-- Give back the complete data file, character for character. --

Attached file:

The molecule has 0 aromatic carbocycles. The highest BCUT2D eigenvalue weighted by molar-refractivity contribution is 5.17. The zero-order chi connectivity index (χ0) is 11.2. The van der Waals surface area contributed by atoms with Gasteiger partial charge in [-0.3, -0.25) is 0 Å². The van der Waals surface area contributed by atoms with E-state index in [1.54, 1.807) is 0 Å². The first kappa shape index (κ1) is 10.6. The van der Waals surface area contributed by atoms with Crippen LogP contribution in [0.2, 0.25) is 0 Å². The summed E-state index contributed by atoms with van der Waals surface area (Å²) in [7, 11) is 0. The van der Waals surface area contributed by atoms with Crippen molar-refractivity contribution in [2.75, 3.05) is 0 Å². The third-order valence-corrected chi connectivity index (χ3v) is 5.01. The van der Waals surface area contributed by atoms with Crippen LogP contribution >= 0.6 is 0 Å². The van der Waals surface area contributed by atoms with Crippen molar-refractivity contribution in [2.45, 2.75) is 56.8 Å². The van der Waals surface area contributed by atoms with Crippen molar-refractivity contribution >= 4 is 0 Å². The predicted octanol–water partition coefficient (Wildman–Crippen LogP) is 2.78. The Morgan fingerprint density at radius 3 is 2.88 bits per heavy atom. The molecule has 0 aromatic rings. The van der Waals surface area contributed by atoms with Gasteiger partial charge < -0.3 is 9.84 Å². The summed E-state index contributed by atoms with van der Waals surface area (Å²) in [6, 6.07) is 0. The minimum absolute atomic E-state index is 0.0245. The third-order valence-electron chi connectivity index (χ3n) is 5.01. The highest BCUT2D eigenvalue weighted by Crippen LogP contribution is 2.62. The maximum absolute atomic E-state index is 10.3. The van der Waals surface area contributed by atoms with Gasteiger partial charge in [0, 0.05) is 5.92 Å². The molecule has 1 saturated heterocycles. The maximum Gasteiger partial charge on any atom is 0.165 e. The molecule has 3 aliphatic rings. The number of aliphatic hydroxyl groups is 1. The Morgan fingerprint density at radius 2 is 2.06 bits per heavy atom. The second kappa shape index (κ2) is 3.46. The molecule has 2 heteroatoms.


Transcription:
The molecule has 0 aromatic carbocycles. The highest BCUT2D eigenvalue weighted by molar-refractivity contribution is 5.17. The zero-order chi connectivity index (χ0) is 11.2. The van der Waals surface area contributed by atoms with Gasteiger partial charge in [-0.3, -0.25) is 0 Å². The van der Waals surface area contributed by atoms with E-state index in [1.54, 1.807) is 0 Å². The first kappa shape index (κ1) is 10.6. The van der Waals surface area contributed by atoms with Crippen LogP contribution in [0.2, 0.25) is 0 Å². The summed E-state index contributed by atoms with van der Waals surface area (Å²) in [7, 11) is 0. The van der Waals surface area contributed by atoms with Crippen molar-refractivity contribution in [2.75, 3.05) is 0 Å². The third-order valence-corrected chi connectivity index (χ3v) is 5.01. The van der Waals surface area contributed by atoms with Crippen LogP contribution >= 0.6 is 0 Å². The van der Waals surface area contributed by atoms with Crippen molar-refractivity contribution in [2.45, 2.75) is 56.8 Å². The van der Waals surface area contributed by atoms with Crippen molar-refractivity contribution >= 4 is 0 Å². The predicted octanol–water partition coefficient (Wildman–Crippen LogP) is 2.78. The Morgan fingerprint density at radius 3 is 2.88 bits per heavy atom. The molecule has 0 aromatic rings. The van der Waals surface area contributed by atoms with Gasteiger partial charge < -0.3 is 9.84 Å². The summed E-state index contributed by atoms with van der Waals surface area (Å²) in [6, 6.07) is 0. The minimum absolute atomic E-state index is 0.0245. The third-order valence-electron chi connectivity index (χ3n) is 5.01. The highest BCUT2D eigenvalue weighted by Crippen LogP contribution is 2.62. The maximum absolute atomic E-state index is 10.3. The van der Waals surface area contributed by atoms with Gasteiger partial charge in [0, 0.05) is 5.92 Å². The molecule has 1 saturated heterocycles. The maximum Gasteiger partial charge on any atom is 0.165 e. The molecule has 3 aliphatic rings. The number of aliphatic hydroxyl groups is 1. The Morgan fingerprint density at radius 2 is 2.06 bits per heavy atom. The second kappa shape index (κ2) is 3.46. The molecule has 2 heteroatoms.